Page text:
Activities: design research, intrapreneurship, business modeling, systems mapping

Team: Azmina Alimohd, Barbara Fang

Partners: Jewish Community Center; Margarita Korol

With 500,000 teens and young adults with autism entering the workforce within the next decade—how can job training programs prepare for a shift towards the freelance economy?

The Just One Job training program, located within JCC Manhattan, creates job opportunities for capable and dedicated young adults with disabilities by placing these young people in supportive environments and matching their skills with employers’ individual needs.

Constrained by state funding, the training program reached out to DSI to explore new revenue-generating business models that could help expand the program and push forward their mission.

After conducting rapid design research, we uncovered that many of the young adults within the J1J program had skillsets fit for the freelance economy—they were designers, programmers, researchers, and technical writers—but lacked the operational skills needed to manage a freelance business on their own.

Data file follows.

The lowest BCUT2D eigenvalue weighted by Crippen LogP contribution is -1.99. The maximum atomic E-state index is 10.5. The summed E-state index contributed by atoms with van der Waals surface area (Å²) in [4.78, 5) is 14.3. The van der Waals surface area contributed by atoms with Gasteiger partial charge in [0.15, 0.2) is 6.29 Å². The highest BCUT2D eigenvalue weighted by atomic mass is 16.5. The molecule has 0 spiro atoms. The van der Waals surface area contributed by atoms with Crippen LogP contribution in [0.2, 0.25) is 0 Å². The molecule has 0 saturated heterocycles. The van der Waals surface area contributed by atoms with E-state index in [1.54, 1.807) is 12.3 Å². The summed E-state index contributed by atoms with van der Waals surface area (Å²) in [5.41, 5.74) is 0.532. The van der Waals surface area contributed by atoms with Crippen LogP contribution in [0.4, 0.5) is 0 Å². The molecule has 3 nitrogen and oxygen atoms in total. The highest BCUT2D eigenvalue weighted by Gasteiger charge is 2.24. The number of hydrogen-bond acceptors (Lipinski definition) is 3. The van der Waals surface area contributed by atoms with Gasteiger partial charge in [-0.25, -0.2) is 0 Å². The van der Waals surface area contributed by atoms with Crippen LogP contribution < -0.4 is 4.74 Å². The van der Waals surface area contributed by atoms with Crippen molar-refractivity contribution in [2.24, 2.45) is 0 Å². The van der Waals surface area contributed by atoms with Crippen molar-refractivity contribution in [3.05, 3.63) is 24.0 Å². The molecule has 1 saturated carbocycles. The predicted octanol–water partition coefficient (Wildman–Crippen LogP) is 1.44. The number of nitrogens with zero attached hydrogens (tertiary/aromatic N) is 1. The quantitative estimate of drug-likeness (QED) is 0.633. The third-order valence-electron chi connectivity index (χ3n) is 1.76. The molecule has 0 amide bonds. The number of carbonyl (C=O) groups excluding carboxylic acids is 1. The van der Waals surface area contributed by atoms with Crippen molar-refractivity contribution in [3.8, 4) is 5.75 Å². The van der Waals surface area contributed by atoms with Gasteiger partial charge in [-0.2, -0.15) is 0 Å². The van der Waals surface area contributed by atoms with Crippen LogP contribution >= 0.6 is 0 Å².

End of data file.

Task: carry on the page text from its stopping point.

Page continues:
This insight lead to the design of Upward Collective—a creative collective that trains and supports young adults with autism in providing desired freelance services. The DSI team worked with staff members of the J1J program and developed a business model that fit within the existing job training program.

Upward Collective was designed to generate revenue by helping freelancers become associated with a reputable organization and building low-barrier project-to-project relationships with clients who desire freelance services.

Understanding the Users. We conducted interviews with staff and members of the Just One Job program and observed how they worked with thier job coaches.

Balancing Multiple Needs. The Upward Collective program was designed to generate revenue and become self-sustaining, while also meeting the needs of three main user groups.